Conference PaperPDF Available

Ontology-Based Information System

Authors:
  • Institute of Mathematics and Computer Science University of Latvia

Abstract and Figures

We describe a novel way for creating information systems based on ontologies. The described solution is aimed at domain experts who would benefit from being able to quickly prototype fully-functional, web-based information system for data input, editing and analysis. The systems backbone is SPARQL 1.1 endpoint that enables organization users to view and edit the data, while outside users can get read-only access to the endpoint. The system prototype is implemented and successfully tested with Latvian medical data ontology with 60 classes and imported 5 000 000 data-level triples.
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Ontology-Based Information System
Martins Zviedris, Aiga Romane, Guntis Barzdins, Karlis Cerans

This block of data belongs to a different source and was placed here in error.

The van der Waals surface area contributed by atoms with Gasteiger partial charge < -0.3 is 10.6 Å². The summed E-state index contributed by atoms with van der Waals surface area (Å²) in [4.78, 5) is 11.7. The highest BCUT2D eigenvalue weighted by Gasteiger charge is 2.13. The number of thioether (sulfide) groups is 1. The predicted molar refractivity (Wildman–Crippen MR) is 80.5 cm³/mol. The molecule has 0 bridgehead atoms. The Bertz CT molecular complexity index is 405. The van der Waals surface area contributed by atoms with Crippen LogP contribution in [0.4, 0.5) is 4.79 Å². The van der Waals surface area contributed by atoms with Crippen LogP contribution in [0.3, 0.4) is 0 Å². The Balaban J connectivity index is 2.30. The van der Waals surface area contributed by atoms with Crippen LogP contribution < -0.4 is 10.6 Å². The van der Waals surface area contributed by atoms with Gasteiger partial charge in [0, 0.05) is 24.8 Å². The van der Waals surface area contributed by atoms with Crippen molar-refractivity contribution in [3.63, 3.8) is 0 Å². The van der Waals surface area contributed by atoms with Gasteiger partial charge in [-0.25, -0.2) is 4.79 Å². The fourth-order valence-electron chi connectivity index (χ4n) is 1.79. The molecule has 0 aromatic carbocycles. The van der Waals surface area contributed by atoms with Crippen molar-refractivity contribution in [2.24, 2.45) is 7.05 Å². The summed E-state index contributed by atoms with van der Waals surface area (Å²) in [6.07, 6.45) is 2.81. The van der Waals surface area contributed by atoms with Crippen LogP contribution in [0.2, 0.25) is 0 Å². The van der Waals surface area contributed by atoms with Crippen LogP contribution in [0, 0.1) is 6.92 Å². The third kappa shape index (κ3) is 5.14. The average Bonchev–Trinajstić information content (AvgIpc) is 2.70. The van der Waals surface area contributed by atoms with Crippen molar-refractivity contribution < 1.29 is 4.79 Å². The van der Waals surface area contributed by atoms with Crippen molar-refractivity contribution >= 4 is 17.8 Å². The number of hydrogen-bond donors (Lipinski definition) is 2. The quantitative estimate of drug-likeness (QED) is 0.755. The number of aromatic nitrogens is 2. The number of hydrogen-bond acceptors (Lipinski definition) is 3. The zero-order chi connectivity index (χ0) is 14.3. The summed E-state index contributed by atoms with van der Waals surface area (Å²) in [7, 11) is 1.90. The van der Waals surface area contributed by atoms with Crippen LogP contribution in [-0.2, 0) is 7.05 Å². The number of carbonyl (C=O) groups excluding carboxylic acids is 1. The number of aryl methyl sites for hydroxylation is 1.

Institute of Mathematics and Computer Science, University of Latvia
Raina blvd. 29, Riga, LV-1459, Latvia
E-mail: {martins.zviedris, guntis.barzdins, karlis.cerans}@lumii.lv, aiga.romane@inbox.lv
Abstract. We describe a novel way for creating information systems based
on ontologies. The described solution is aimed at domain experts who would
benefit from being able to quickly prototype fully-functional, web-based
information system for data input, editing and analysis. The systems backbone
is SPARQL 1.1 endpoint that enables organization users to view and edit the
data , while outside users can get read-only access to the endpoint. The system
prototype is implemented and successfully tested with Latvian medical data
ontology with 60 classes and imported 5 000 000 data-level triples.